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Pyrrhic victory for poor: WTO talks fail
( 2003-09-15 14:00) (Agencies)

Poor countries emerge as the political winners from the wreckage of world trade talks in Cancun, but they also risk being the economic losers.

Members of non-governmental organizations celebrate as they hand out press releases announcing the collapse of WTO ministerial talks in Cancun, Sept. 14, 2003. Trade talks critical to the health of the world economy collapsed after rich and poor states failed to bridge deep divisions over agriculture and investment rules, delegates said. [Reuters]
By dealing a grievous blow to the multilateral trading system, the collapse of World Trade Organization talks on Sunday will probably lead to a new rash of country-to-country and regional market-opening deals.

In such a world, many countries could find themselves the wallflower at the dance, their economies too small or poor to interest the United States, the European Union  and Japan.

"That is the tragedy of the situation and it gives me the greatest pain. These are the countries which are the most disadvantaged by the failure of Cancun," said George Yeo, Singapore's trade minister.

"They are the biggest losers," he said.

Even if rich countries do show interest in regional or bilateral free trade agreements, they will be able to use their muscle to exact a stiff price for granting preferential access to their markets, Yeo said.

The United States did just that in insisting on environmental conditions when Mexico joined the North American Free Trade Agreement and on curbs on capital controls to recent pacts with Chile and Singapore.

Yet Yeo said delegates from some poor countries applauded and hooted with delight after the talks collapsed over a failure to agree on whether to write new rules to eliminate the red tape and corruption that slows cross-border shipments -- trade facilitation in WTO jargon.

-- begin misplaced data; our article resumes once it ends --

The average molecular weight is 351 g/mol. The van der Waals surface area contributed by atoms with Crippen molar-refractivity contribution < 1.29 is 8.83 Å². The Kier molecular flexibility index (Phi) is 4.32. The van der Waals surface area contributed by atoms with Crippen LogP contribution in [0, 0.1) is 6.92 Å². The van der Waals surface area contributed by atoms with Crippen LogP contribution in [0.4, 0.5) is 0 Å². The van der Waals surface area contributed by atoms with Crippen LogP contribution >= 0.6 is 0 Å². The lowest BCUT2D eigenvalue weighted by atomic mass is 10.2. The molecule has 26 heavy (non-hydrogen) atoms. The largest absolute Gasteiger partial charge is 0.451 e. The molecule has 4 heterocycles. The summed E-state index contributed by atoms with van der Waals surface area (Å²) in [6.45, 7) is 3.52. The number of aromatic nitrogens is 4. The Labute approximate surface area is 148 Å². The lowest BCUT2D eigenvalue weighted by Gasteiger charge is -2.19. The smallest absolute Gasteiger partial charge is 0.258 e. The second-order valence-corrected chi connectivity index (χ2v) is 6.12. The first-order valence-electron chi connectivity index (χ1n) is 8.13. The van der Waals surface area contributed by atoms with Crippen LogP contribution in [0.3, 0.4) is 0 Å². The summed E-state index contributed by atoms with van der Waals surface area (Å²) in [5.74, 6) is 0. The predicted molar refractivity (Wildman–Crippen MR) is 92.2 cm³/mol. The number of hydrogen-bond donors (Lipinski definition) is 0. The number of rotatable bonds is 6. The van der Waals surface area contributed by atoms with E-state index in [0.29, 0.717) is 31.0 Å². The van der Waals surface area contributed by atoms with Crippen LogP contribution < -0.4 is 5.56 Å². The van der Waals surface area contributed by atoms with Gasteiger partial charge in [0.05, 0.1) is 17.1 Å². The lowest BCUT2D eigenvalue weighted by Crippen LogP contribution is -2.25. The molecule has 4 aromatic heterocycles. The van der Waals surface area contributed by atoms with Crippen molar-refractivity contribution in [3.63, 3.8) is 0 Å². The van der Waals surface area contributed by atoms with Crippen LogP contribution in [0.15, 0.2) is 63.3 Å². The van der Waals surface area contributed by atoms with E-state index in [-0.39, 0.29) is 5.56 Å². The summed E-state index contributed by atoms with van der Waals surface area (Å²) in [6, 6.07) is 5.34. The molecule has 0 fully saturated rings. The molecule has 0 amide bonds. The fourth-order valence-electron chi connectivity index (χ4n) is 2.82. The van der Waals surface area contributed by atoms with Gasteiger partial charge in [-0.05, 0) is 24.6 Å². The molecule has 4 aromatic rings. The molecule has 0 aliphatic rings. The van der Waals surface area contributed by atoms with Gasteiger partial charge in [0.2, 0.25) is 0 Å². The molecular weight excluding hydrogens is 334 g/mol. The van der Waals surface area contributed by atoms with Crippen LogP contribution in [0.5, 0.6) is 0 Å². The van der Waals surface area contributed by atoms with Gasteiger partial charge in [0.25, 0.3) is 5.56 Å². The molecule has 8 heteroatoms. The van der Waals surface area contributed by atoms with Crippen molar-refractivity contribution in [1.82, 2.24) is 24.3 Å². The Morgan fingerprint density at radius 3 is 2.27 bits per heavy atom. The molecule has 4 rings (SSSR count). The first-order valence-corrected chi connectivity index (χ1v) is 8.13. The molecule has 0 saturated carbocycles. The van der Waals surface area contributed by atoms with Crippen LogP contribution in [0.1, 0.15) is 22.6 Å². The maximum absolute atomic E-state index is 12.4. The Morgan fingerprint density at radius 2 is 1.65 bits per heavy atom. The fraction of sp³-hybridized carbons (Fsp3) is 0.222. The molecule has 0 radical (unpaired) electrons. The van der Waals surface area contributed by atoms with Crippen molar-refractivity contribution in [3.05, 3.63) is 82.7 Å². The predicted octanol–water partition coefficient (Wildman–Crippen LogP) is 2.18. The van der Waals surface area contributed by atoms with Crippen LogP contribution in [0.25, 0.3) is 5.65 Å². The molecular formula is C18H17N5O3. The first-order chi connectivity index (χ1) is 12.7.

Poor countries were joyous because they had cemented their growing power in the 146-member WTO by refusing to accede to demands made by the EU, South Korea, Japan and others.

But Jean-Marie Metzger, who heads the Paris-based Organization for Economic Cooperation and Development's trade directorate, agreed it was poor countries that would suffer most from a failure to cut tariffs and open markets.

Under conservative assumptions, developing countries would earn from trade liberalization more than twice as much as they receive every year in official development aid, with trade facilitation accounting for a third of the gains, he said.

"This is a Pyrrhic victory for those who claim victory," Metzger said. "Development is the loser."


For the world economy, Cancun is an opportunity lost.

The aim was to impart momentum to the Doha round of market-opening talks that started in November 2001 and should have been wrapped up by the end of next year. If and when the round will be concluded is now anyone's guess.

Ministers are confident the world will not relapse into the sort of tit-for-tat protectionism that wrought havoc in the 1930s. But with the cause of free trade damaged, more bilateral trade spats could spring up.

"This is a huge setback. It's a setback to the WTO. It's a blow to the Doha Development round, and it's a setback for the world economy, which very badly needed a boost to confidence," said British Trade and Industry Secretary Patricia Hewitt.

"Inevitably, people will put much more effort into bilateral and regional trading agreements, and although there are benefits to be had from those they will emerge much more slowly than if we'd seized the opportunity to reform the world's trading system as a whole," Hewitt told Reuters.

Wasting no time, Japan and Mexico are expected to resume talks on a bilateral pact as early as Monday, diplomats said.

Mexico has trade deals with 32 countries and can look after itself. So can Japan.

But Hewitt wondered how weaker nations would fare if talks to redress the injustice they see in multilateral trading rules go nowhere.

Take the four west and central African cotton producers that say rich-country subsidies condemn millions of their farmers to poverty. They made a powerful pitch in Cancun for the handouts to be scrapped. But because the talks failed they came away with nothing but sympathy.

Poverty anywhere is a recruiting sergeant for radicalism, and Singapore's Yeo said rich countries would ignore the rising resentment against them within the WTO at their peril.

"It is not in the interest of those of us who are better off to have them remaining impoverished because eventually their problems become our problems -- whether through terrorism or disease or migration," he said.

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